Vicksburg National Military Park set for huge expansion next month
Published 10:30 pm Thursday, June 27, 2019
The Champion Hill Battlefield site is expanding with the transfer of more than 800 acres of land from the state of Mississippi, the largest expansion of the Vicksburg National Military Park in its history, according to National Park Service.
It will create the first of three new units of the park.
The transfer will be made at a 10 a.m. ceremony July 2, at Champion Hill Missionary Baptist Church, 4143 Champion Hill Road, Edwards. The transfer was recently announced by the National Park Service and the Friends of Vicksburg National Military Park and Campaign.
The program will include comments by Gov. Phil Bryant, Lt. Governor Tate Reeves, U.S. Sen. Cindy Hyde-Smith, National Park Service Deputy Director P. Daniel Smith and Brig. Gen. Robert Crear, representing the Friends of Vicksburg National Military Park and Campaign.
The donation is the second announcement of additional land for the battlefield in June.
On June 12, the Mississippi Department of Archives and History received a $109,806 grant from the National Park Service’s American Battlefield Trust to preserve a section of the Champion Hill Battlefield.
According to information from the National Park Service, the grant will be used to purchase a 58-acre tract of land known as the Cal-Maine Foods Tract.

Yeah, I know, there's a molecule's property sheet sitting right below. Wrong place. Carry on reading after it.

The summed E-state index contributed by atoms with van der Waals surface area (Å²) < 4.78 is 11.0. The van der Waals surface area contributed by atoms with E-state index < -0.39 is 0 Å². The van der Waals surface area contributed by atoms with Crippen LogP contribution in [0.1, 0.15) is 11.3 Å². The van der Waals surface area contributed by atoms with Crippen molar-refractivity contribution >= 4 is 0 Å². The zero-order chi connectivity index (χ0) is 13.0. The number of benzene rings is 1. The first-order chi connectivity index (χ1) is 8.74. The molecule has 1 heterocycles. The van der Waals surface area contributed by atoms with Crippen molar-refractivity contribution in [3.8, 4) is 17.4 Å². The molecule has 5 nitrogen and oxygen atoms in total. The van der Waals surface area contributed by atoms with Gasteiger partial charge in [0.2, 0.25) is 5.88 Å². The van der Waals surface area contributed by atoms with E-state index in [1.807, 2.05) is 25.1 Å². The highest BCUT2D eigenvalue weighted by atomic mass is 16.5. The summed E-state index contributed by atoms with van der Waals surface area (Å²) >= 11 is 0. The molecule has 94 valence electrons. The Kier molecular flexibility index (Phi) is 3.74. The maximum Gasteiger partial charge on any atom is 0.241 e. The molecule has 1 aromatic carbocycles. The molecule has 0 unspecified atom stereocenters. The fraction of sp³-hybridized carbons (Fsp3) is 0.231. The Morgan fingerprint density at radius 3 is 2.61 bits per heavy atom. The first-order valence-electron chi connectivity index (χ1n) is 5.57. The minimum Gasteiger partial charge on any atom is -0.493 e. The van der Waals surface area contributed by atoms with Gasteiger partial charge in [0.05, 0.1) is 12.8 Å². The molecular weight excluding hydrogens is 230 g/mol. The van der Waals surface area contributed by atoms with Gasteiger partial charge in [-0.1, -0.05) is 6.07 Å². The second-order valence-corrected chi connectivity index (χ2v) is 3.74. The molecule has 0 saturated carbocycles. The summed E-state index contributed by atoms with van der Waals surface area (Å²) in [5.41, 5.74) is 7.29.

Archives and History in 2016 received a $668,926 American Battlefield Protection grant that allowed it to partner with the nonprofit Civil War Trust to purchase about 316 acres of property considered important to the long-term preservation of the site.
Champion Hill was the site of the pivotal battle of the Civil War Campaign for Vicksburg.
On May 16, 1863, about 32,000 advancing Union soldiers met 23,000 Confederates in a fierce struggle for a crossroads roughly halfway between Vicksburg and Jackson.
The field was dominated by a bald hill on land owned by the Champion family, from which Confederate artillery opened fire on the Union army at 9:45 a.m.
The battle ended when the Confederate forces were crushed and forced to retreat to Vicksburg.
The retreat led to the siege of Vicksburg.
Champion Hill Missionary Baptist Church is located on what was the front yard of the Champion Plantation, which served as Grant’s headquarters and as a field hospital.
The property was later donated by the Champion family to the black community for a church.